TORONTO —; The owner of a dog who was trapped on TTC subway tracks, causing a brief transit shutdown Tuesday, wants answers after the dog had to be put down due to its injuries.
“I would have done anything to help the dog,” said Lisa Skanks, the owner of the four-year-old German Shepherd. “But he said the best thing to do was to put it out of its misery from suffering.”
Skanks said her husband was out walking the two dogs without leashes at a park near Davisville station Tuesday morning at about 5:30 a.m., when the windy weather scared the dog and it disappeared.
READ MORE: Katie, dog freed from subway tracks, euthanized due to injuries
The pair searched her neighbourhood, called Animal Services and local veterinarians, but were told just after 1 p.m. that the dog was found severely hurt on TTC tracks near Davisville station.
“I don’t know if she was trapped on their property for seven hours, I don’t know if she was hit and trains kept going, so I’m in the midst of actually just trying to find out what happened and try and get the video surveillance from the TTC,” said Lisa Skanks.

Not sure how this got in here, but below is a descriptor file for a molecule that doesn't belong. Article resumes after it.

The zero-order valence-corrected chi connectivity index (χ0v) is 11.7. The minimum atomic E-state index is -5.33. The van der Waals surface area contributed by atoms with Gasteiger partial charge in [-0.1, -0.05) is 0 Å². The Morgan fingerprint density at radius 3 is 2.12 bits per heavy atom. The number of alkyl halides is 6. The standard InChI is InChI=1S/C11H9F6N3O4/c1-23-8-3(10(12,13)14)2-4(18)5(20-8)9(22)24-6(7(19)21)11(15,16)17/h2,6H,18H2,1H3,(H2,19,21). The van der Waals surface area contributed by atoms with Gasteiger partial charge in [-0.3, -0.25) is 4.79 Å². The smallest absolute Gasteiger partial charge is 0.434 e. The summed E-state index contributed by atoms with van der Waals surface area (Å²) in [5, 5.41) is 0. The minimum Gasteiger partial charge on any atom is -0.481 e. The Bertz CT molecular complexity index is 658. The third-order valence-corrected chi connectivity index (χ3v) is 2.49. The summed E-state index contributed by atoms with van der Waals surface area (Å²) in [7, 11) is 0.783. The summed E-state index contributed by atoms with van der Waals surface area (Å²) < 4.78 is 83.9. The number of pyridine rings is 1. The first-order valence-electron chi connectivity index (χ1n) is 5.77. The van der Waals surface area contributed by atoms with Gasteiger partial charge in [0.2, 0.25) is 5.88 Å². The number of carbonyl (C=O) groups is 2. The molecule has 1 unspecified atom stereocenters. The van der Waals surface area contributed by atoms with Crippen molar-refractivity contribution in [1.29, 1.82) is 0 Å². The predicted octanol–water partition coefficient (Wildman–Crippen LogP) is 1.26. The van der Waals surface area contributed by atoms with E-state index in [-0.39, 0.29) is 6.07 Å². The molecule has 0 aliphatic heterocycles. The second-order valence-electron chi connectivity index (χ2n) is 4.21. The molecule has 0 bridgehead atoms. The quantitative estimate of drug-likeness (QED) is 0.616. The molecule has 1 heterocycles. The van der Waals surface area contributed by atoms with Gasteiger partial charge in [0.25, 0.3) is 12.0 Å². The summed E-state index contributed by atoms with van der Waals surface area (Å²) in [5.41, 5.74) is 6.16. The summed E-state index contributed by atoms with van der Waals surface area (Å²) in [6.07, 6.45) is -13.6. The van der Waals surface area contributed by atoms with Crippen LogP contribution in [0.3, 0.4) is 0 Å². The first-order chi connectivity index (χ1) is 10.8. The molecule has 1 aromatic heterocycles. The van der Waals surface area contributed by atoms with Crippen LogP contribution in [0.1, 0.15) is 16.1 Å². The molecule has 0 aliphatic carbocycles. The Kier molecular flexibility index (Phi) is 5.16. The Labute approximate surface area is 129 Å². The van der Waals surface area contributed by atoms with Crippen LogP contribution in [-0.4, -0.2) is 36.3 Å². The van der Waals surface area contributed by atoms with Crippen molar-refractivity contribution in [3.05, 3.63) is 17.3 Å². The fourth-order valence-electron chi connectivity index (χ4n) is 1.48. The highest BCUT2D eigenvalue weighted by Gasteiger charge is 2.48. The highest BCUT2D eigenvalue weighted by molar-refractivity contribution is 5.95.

“I want to know how my dog got in. Basically, if people reported seeing my dog on property —; was protocol followed? Proper measures taken?”
TTC spokesman Brad Ross said a German shepherd became stuck under the electrified third rail in a tunnel just south of the station Tuesday.
Crews cut power and Toronto Animal Services attended the scene. The dog, named Katie, was removed on a stretcher and later euthanized.
Veterinarian Dr. Greg Usher said putting Katie down was “the kindest thing we could have done.”
“We don’t know how she got into the yard and I don’t think we ever will,” Ross said, adding that they could not shut down TTC service because of reports of an animal in the yard.
“There are no surveillance cameras in the yard … there’s no CCTV to review to see how she may have gotten in.”
Ross said the TTC does not review video surveillance unless it is needed for something such as a criminal investigation.
“This is a tragic story, but the TTC did everything it could,” Ross said, adding that power was cut and service was shut down for two hours after the dog was discovered. “There was nothing more that we could do.”
Skanks said she wants to make sure this never happens again and that there is a proper procedure in place for when animals are spotted on TTC property.